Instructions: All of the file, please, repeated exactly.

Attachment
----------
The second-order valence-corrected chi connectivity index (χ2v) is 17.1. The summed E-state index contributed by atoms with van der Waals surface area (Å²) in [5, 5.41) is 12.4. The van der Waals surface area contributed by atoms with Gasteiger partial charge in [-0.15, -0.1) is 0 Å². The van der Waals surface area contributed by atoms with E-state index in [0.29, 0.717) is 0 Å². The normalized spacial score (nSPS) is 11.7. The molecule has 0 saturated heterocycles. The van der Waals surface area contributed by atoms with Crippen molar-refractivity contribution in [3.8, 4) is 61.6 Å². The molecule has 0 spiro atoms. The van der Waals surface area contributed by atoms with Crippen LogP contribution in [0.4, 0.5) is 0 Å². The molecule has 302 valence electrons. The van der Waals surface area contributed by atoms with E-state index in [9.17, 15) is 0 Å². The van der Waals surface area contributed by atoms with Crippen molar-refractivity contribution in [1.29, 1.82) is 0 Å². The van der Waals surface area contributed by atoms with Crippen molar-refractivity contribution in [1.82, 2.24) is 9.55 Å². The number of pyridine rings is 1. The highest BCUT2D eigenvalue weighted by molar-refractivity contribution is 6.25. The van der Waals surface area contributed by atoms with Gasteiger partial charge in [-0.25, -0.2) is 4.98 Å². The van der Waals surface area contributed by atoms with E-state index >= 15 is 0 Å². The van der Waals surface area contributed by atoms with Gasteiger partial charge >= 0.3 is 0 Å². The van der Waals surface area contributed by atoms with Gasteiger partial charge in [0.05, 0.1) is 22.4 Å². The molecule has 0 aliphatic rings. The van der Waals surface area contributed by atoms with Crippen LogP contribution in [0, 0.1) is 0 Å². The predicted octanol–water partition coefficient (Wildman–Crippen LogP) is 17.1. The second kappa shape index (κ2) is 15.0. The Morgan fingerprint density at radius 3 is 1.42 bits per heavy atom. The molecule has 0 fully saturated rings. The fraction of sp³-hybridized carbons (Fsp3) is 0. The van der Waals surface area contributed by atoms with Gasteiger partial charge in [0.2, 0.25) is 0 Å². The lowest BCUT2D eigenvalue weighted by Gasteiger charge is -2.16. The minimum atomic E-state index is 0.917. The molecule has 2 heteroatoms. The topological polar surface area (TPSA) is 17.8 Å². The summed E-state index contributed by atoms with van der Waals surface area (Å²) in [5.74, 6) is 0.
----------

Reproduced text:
The second-order valence-corrected chi connectivity index (χ2v) is 17.1. The summed E-state index contributed by atoms with van der Waals surface area (Å²) in [5, 5.41) is 12.4. The van der Waals surface area contributed by atoms with Gasteiger partial charge in [-0.15, -0.1) is 0 Å². The van der Waals surface area contributed by atoms with E-state index in [0.29, 0.717) is 0 Å². The normalized spacial score (nSPS) is 11.7. The molecule has 0 saturated heterocycles. The van der Waals surface area contributed by atoms with Crippen molar-refractivity contribution in [3.8, 4) is 61.6 Å². The molecule has 0 spiro atoms. The van der Waals surface area contributed by atoms with Crippen LogP contribution in [0.4, 0.5) is 0 Å². The molecule has 302 valence electrons. The van der Waals surface area contributed by atoms with E-state index in [9.17, 15) is 0 Å². The van der Waals surface area contributed by atoms with Crippen molar-refractivity contribution in [1.29, 1.82) is 0 Å². The van der Waals surface area contributed by atoms with Crippen molar-refractivity contribution in [1.82, 2.24) is 9.55 Å². The number of pyridine rings is 1. The highest BCUT2D eigenvalue weighted by molar-refractivity contribution is 6.25. The van der Waals surface area contributed by atoms with Gasteiger partial charge in [-0.25, -0.2) is 4.98 Å². The van der Waals surface area contributed by atoms with E-state index >= 15 is 0 Å². The van der Waals surface area contributed by atoms with Gasteiger partial charge >= 0.3 is 0 Å². The van der Waals surface area contributed by atoms with Gasteiger partial charge in [0.05, 0.1) is 22.4 Å². The molecule has 0 aliphatic rings. The van der Waals surface area contributed by atoms with Crippen LogP contribution in [0, 0.1) is 0 Å². The predicted octanol–water partition coefficient (Wildman–Crippen LogP) is 17.1. The second kappa shape index (κ2) is 15.0. The Morgan fingerprint density at radius 3 is 1.42 bits per heavy atom. The molecule has 0 fully saturated rings. The fraction of sp³-hybridized carbons (Fsp3) is 0. The van der Waals surface area contributed by atoms with Gasteiger partial charge in [0.2, 0.25) is 0 Å². The lowest BCUT2D eigenvalue weighted by Gasteiger charge is -2.16. The minimum atomic E-state index is 0.917. The molecule has 2 heteroatoms. The topological polar surface area (TPSA) is 17.8 Å². The summed E-state index contributed by atoms with van der Waals surface area (Å²) in [5.74, 6) is 0.